Oncology nurses fulfill a variety of important roles in the area of patient care for cancer patients and their families. From working directly with patients undergoing treatment to being an educational resource for family members, nurses who work with cancer patients and their primary caregivers must possess a wide range of clinical and soft skills in order to be most effective. While many oncology nurses work in hospitals, others work in out-patient facilities or may choose positions with the opportunity to visit patients at their homes.
One of the most important roles of an oncology nurse is that of a treatment plan coordinator and caregiver who can help families manage complicated and technical treatments while keeping track of related records and providing impeccable documentation. Not only are oncology nurses responsible for carrying out treatments, they are also reliable sources of comfort and support for cancer patients and their families. As a change of pace to direct patient care, an oncology nurse may also serve as a community health educator. Some serve as consultants to other colleagues and help implement best practice treatment protocol in a variety of settings.
There are a variety of training programs, internships and volunteer opportunities for professionals interested in a career as an oncology nurse. Most oncology nurses hold a master’s degree in the field. Other nurses with extensive experience choose to obtain a nurse practitioners degree so that they can have a more powerful role in patient care. Nurse practitioners can prescribe medicine, read and interpret diagnostic tests and coordinate interdisciplinary team care for patients.
While a variety of specific advanced credentials exist for oncology nurses, actual credentialing requirements will vary geographically, so it is important to pursue the most up to date information from the local chapter of a related professional organization or from local credentialing officials.
Many oncology nurses specialize in a particular type of cancer as their career progresses. Some may even prefer a particular population such as children or the elderly. There are more specialized work settings now than existed a generation ago and as a result oncology nurses have a wider range of professional settings from which to choose.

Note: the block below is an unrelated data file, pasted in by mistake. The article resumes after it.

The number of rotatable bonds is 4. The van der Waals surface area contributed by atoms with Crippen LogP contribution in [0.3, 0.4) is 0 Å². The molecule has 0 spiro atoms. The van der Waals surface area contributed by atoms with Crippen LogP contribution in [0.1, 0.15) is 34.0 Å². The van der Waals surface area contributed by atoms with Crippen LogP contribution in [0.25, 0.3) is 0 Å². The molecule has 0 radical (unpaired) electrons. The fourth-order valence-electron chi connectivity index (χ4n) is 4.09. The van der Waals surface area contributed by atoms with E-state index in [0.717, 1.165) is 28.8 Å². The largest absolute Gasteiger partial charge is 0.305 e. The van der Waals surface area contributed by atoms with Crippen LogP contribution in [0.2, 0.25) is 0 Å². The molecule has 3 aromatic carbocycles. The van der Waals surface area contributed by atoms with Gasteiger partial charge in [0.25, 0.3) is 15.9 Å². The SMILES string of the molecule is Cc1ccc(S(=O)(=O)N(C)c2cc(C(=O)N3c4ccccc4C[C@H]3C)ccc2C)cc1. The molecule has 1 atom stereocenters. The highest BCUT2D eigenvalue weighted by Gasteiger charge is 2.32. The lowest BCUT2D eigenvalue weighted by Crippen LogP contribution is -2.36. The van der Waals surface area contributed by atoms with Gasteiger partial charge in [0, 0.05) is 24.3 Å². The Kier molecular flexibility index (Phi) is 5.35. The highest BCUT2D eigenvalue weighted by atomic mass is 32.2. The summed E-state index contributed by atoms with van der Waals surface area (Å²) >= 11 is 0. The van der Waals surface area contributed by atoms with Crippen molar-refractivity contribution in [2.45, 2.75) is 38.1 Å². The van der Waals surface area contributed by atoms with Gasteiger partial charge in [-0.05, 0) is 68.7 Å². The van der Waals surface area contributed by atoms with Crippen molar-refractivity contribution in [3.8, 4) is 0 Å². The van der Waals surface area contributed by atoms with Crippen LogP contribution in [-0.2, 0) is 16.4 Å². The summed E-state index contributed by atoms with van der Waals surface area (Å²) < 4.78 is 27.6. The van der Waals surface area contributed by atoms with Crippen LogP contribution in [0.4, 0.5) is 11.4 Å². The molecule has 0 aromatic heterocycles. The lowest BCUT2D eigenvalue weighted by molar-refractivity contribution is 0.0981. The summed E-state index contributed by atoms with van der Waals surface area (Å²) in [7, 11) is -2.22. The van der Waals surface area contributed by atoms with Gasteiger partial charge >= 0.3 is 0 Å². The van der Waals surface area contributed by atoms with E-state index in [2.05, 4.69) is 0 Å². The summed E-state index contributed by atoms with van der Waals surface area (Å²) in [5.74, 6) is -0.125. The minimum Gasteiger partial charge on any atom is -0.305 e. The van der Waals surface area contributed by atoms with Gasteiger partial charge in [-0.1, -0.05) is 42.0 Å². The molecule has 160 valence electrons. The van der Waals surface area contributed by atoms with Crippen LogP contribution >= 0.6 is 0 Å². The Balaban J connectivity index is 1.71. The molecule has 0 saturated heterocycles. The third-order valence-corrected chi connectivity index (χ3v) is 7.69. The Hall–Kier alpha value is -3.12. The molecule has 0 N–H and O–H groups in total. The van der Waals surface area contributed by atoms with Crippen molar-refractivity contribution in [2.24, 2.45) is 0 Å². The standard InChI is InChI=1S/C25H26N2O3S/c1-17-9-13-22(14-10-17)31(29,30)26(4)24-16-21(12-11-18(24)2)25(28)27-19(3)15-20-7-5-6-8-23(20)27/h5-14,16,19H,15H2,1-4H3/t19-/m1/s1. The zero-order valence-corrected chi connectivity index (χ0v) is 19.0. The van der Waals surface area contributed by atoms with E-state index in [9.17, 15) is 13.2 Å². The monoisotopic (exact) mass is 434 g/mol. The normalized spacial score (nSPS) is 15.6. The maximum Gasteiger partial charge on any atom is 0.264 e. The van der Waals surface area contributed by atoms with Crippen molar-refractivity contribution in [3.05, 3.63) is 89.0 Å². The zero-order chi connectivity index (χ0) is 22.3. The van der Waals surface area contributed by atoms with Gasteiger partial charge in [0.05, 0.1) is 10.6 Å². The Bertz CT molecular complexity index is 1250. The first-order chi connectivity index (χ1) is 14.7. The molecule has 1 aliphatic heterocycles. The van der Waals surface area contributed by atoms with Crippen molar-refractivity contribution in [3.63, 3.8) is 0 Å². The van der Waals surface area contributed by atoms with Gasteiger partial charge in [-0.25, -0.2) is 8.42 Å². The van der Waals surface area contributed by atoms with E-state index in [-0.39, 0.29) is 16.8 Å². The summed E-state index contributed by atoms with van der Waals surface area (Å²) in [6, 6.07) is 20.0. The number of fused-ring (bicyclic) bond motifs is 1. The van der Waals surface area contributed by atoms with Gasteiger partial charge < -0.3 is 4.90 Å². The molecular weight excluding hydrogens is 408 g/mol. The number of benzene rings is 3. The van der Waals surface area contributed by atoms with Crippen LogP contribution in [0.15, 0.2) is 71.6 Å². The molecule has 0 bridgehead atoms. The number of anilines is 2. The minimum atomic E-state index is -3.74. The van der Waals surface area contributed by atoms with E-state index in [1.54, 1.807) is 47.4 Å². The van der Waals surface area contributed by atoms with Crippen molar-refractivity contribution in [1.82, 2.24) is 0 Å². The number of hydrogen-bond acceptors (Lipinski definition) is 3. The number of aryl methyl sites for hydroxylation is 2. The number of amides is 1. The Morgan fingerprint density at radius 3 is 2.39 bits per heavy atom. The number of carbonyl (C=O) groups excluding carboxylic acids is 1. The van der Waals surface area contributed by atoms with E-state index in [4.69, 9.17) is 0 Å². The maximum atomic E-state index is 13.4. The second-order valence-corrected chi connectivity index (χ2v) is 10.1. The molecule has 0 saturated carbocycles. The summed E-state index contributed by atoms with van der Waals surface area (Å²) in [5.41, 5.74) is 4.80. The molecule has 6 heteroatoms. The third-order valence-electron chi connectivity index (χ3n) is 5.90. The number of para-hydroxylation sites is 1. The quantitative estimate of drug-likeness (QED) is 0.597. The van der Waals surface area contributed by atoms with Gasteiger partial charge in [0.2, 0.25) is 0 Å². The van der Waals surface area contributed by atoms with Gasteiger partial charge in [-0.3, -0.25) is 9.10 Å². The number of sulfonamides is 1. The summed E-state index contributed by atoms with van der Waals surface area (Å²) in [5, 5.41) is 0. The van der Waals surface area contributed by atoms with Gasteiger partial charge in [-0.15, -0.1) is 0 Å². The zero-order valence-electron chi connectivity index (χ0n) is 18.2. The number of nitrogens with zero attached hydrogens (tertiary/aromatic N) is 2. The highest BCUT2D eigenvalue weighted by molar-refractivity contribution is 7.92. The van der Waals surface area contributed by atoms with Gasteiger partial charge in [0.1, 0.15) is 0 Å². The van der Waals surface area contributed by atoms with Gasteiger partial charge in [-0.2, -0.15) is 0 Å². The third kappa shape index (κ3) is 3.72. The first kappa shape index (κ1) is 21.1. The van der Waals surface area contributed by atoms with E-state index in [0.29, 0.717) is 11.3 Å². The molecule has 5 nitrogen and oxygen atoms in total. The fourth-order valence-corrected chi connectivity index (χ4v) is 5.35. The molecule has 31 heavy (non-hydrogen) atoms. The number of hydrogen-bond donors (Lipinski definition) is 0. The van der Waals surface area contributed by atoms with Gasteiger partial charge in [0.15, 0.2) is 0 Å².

While some nurses prefer the diversity of cases found in a general hospital setting, other nurses prefer to work in designated cancer treatment centers. At the same time, other oncology nurses enjoy working one-on-one with patients in home settings who are trying to maintain their independence while managing the challenges that come with living with cancer.
In addition to an intrinsic desire to stay current in the field, oncology nurses need to be able to keep accurate records, attend to a great number of details while working under pressure and be able to effectively communicate technical information to patients and their families. A compassionate and calming personality is important to best help cancer patients manage the physical and emotional details of the ailment. In addition to these skills, oncology nurses are also important patient advocates and are often perceived as allies in the patient’s battle with the disease.
While salaries will vary geographically, the U.S. Bureau of Labor Statistics (BLS) reports that top nurses can earn over $65,000 per year. Depending upon area of expertise and workplace setting, the salary may be more or less than this median figure. Years of experience, regional location, education level and supervisory roles will also affect income potential.
Oncology nurses fulfill many roles for patients and their families. While their area of expertise is in high demand, it is essential that professionals seeking this credential also seek strong work experiences to augment the practical skills and knowledge. The job of an oncology nurse is demanding but rewarding work and will vary from day to day. Dealing with a potentially deadly disease like cancer is never easy. Having a highly skilled and knowledgeable oncology nurse as a partner in the process can make a world of difference to patients and their families as they try and navigate a complex healthcare system to secure the best care possible for loved ones.